Better Get Some Vandalism Cameras to Surveil Those Speed Cameras

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One population that hasn’t been falling in the Baltimore area is our population of speed cameras. We’ve got them in the city, and plenty more in the suburbs. Many speed cameras are kept inside vans parked at schools and work zones, among other locations.

And apparently there’s something significantly more frustrating about being caught speeding by a machine and sent a ticket in the mail than being pulled over the old-fashioned way, because the stationary cameras as well as the vans have been getting roughed up a bit lately.

One van on the Balt-Wash Parkway was smashed up by man wielding a shotgun and a A 50-year-old man in Ellicott City channeled his inner Dennis the Menace when he used a slingshot to pelt marbles at a speed van on Tuesday. Last year, on the Balt-Wash Parkway, a man grabbed a hammer and a shotgun and smashed the windshield of one of the vans.

I imagine a lot of these incidents are crimes of passion, but I wonder if any of them are premeditated. I know when I’m getting ready for a day of speeding I like to scout out my route, make sure it’s clear, and then drive back to the starting point and just feel that unlawful level of wind in my hair. Perhaps others black out the speed cameras — like in a heist movie! — before embarking on their invigorating, imprudent-speed drives.

Howard County Police Chief William McMahon’s take on the spate of vandalism started out trite and quickly went off the rails: “It’s not OK for people to voice their opposition through violence. That’s not what democracy is about.” Yeah, and it’s not what baseball is about, it’s not what ham sandwiches are about, it’s not what The Great Gatsby is about, it’s not what tax accounting is about — I could go on and on. But seriously, leaving aside the questionable use of the word violence,  I don’t see a need to inflate this vandalism into crime against democracy per se. Instead of smashing up these speed camera vans, should they have just pulled over for a moment and voted?

Anyway, speaking of democracy, let’s have a show of hands. Who thinks the speed cameras should stay?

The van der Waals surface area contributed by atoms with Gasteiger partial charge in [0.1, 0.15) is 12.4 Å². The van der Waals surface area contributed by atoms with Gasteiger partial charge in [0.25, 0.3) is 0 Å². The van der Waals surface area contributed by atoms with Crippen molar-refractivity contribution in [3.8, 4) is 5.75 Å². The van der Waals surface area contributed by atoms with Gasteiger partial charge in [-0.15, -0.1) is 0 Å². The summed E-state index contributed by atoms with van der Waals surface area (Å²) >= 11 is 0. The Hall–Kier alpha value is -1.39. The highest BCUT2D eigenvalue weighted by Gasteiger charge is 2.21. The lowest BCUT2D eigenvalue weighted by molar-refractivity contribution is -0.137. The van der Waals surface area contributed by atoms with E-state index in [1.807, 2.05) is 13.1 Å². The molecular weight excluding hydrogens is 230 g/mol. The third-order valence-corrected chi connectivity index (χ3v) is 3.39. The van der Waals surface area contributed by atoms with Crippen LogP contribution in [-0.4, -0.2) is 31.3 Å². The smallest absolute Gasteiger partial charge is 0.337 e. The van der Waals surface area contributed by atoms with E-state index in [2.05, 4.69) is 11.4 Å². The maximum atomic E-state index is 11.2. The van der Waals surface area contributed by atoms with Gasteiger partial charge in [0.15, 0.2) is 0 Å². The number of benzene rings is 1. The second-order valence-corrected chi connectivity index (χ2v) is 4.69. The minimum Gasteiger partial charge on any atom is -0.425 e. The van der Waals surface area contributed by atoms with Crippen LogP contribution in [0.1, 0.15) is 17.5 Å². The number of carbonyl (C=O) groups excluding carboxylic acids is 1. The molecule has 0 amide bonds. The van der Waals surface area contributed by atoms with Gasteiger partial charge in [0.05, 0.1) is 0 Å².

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6 COMMENTS

  1. There’s no legitimate purpose to the speed cameras. If this a safety issue, then there are many ways to engineer roads to slow traffic. In any case, if hundreds or thousands of citations are issued, then obviously people are still “speeding” and the cameras are an abject failure.

  2. And how about the speed cameras on the beltway? They are operational 24-7, even when no work is being done! I completely understand protecting the highway worker but they’re not working more than they are. Incidentally, I think my husband has funded half the work on 695 from all the tickets he’s earned!

    • That’s truly a shame. Such a loss of home funds is terrible. I would have thought that, after the third or fourth time, he might have gotten the idea and slowed down to save some money. Oh, and it saves on gas, too.

  3. Let’s face it, it’s not about speeding, it’s about revenue. We get new ones every week, mostly for driving over 40 in the 4600 block of Charles. Beware!

    Unfortunately, I think they are here to stay!!

  4. If you don’t like the speed cameras, you are probably speeding! And not just a little – remember you have a 11-12 mile grace that they let you speed ABOVE the speed limit before the camera gets you. I think it’s a great way to generate income for a city that desperately needs it – by penalizing the people who are putting others in danger by driving too fast. SLOW DOWN and protect yourself and others.

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